How to Grill for Fantasy Football Drafts and Other Big Hungry Gatherings
Finishing summer strong means grill parties and fantasy drafts. Combining the two with an epically large grill feast: great idea. Getting our guide on how to throw an epically large grill feast: even greaterer idea, because we got the how-tos from some of the best pros in the meat-slinging biz. If you can’t trust a guy who runs a 10,000 sq ft BBQ palace on something like this, who can you?
1. Choose your main course wisely
You’ve got to satisfy the appetites of a large group of people – now is not the time to try that 48-step molecular gastronomy grilled ice cream recipe. Pick a menu item with broad appeal, like chicken breast or hamburgers, which are simple to prep and chef. If you grill something like burgers, it’s easy to provide a veggie option. Lastly, just try to make careful selections that you expect to score big (like when you drafted your Fantasy Football team).
2. Start up a group email before the party
Before you can stock adequately, you need to know how many mouths you’re going to feed and how many of them have dietary restrictions (e.g. allergic to wheat, dairy, food cooked with fire, etc.) Send out a group email or text (if you've got a go-to friend group or a fantasy football league you probably already have one) to inquire ahead of time because figuring this out mid-grill is insufferable. And leave off the clown who will reply-all with convo-derailing GIFs (it’s not 2011, Jeremy).
3. Make sure your shopping list contains non-foodstuffs
Band-Aids, an extra trashcan, aspirin, wet wipes -- so not everyone has to use your bathroom to wash their hands -- all key and often overlooked. “There’s a lot you can do well before your guests arrive,” says Brad Orison, founder of the 10,000 sq. ft. Mississippi BBQ mecca The Shed. He recommends getting high-quality disposables for food storage (and the sharpies to emboss them), and figuring out where people can sit days before your party.
4. Serve a pork butt
Burgers and chicken are easy, but not pork butt-easy. According to Henry Porter, a BBQ-focused caterer who serves the Silicon Valley area, one of the best dishes for a large group is that sweet, sweet butt. “A 20 lbs. cut feeds 40-50 people, and all you need to do is wrap it up and put it on the grill for a couple hours.” Butt is so fatty that you’ve got to try real hard to dry it out or screw it up.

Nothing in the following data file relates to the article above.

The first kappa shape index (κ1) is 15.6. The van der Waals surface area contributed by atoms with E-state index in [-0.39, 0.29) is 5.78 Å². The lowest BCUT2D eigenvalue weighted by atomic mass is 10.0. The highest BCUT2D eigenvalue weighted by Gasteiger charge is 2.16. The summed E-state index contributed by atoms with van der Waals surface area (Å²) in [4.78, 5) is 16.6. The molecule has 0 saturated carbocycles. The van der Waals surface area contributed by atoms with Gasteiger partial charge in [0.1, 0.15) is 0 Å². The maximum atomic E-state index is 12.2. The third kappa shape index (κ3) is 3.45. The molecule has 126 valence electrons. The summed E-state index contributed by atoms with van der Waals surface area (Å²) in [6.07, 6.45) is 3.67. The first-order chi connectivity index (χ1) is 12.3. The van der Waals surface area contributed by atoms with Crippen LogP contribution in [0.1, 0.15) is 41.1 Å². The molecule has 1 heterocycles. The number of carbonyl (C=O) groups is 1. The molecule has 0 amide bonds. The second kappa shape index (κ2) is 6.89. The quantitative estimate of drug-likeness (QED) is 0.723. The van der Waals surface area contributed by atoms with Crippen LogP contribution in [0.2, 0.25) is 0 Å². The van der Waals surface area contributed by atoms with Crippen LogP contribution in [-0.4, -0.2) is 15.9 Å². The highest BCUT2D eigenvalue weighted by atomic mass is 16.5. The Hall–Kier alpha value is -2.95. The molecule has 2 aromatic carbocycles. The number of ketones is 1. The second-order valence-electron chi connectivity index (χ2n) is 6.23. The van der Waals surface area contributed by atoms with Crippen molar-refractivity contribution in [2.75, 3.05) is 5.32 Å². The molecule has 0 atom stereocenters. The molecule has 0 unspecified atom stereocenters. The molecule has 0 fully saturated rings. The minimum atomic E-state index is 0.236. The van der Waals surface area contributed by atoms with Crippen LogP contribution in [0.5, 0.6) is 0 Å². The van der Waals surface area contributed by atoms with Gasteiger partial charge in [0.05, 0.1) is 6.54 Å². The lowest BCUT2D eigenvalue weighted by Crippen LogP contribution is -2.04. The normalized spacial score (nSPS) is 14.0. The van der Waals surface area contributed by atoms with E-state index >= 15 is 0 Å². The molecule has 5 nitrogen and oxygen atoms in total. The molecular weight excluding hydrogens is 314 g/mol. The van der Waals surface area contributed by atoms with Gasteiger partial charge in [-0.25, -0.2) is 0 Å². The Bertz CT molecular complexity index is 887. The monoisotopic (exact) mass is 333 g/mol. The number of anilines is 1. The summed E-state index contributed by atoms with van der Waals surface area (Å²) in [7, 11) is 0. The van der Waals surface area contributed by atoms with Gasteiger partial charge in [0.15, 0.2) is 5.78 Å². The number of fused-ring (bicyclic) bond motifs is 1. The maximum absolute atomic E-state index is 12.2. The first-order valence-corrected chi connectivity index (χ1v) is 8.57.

5. If you want to cut down on mess, avoid marinades all together
Sure, marinades are nice, but Porter argues that they are very messy (particularly with chicken), so you should avoid them when you plan to stuff your crib to the rafters with pals; there’s plenty of other food offerings that don’t need it.
6. Wrap everything in foil and wear gloves
To combat the inevitable slop, line your serving platters with heavy-duty aluminum foil. Done? Just toss the foil and presto – no grease covered yeah-I’m-just-going-to-let-that-soak-overnight nightmares. Also, get food-safe disposable gloves, so you don’t have to keep washing your hands and so you can look like Doom for Who Framed Roger Rabbit.
7. Get a freaking Bluetooth thermometer
When you’ve got a ton of different meats and veggies going on a grill, it can be tough to track temperatures. Invest in a Bluetooth thermometers (or even a few of them). You can set them to alert you to a set doneness via a smartphone app, meaning you’re not grill-watching and sucking smoke all day.
8. Let your guests go crazy with condiment customization
It’s hard to pick a menu item with exactly the flavors to please every palate. According to Orison, instead of trying to do that, you should provide as many crazy condiments as you can muster. If you’re grilling burgers, don’t just stack bright orange slices of cellophane-wrapped American cheese -- have blue cheese, have shrimp, have whatever will taste good on a burger (good news: almost everything does). While not everyone can get Aaron Rodgers in their Fantasy draft, you can at least make sure everyone gets bacon on their hamburgers.
9. Save your socializing for after the cooking is underway
As tempting as it is to crack open a beer when the first guests filter in, you should plan to begin the cooking at the start of the shindig. You can always keep things warm in a chafing dish later on, and that doesn’t require your attention. Cooking, on the other hand, will demand your focus, and you could end up stuck over hot coals right at THE PARTY’S PEAK if you’ve neglected your culinary duties at the beginning.
10. Buy a pie (seriously)
People love dessert. But, if you’ve got to feed the whole crew, you won’t want to waste hours making a complicated pie, and then do a half-ass job applying rub to the pork, or whatever prep work you’re doing. Instead, find out what bakeries make the best pie and buy it. That shows that you made a thoughtful effort --- the cherry filling on top, if you will -- and just focus on really bringing home whatever your main dish is.
11. Let your friends shuck stuff and help with the heavy lifting
When you’re attending a social function, it’s actually pretty nice to have something to do. Party-chat conversations move more smoothly when awkward pauses are met with the Velcro-sound of cornhusking, or some other simple cooking-type thing (putting out napkins, carrying heavy things, etc.). Basically, don’t be afraid to let your guests get to know each other while they busy themselves with a mutual goal like a socialist utopia.
12. Make sure storage space is not a problem BEFORE you buy everything
According to Porter, you should remember to clean your fridge of anything you don’t need before you buy your meat. But most importantly, make sure you’ve got room to store everything, because the last thing you want is to stroll up to the fridge hauling a butt in hand, only to find that that butt ain’t gonna fit.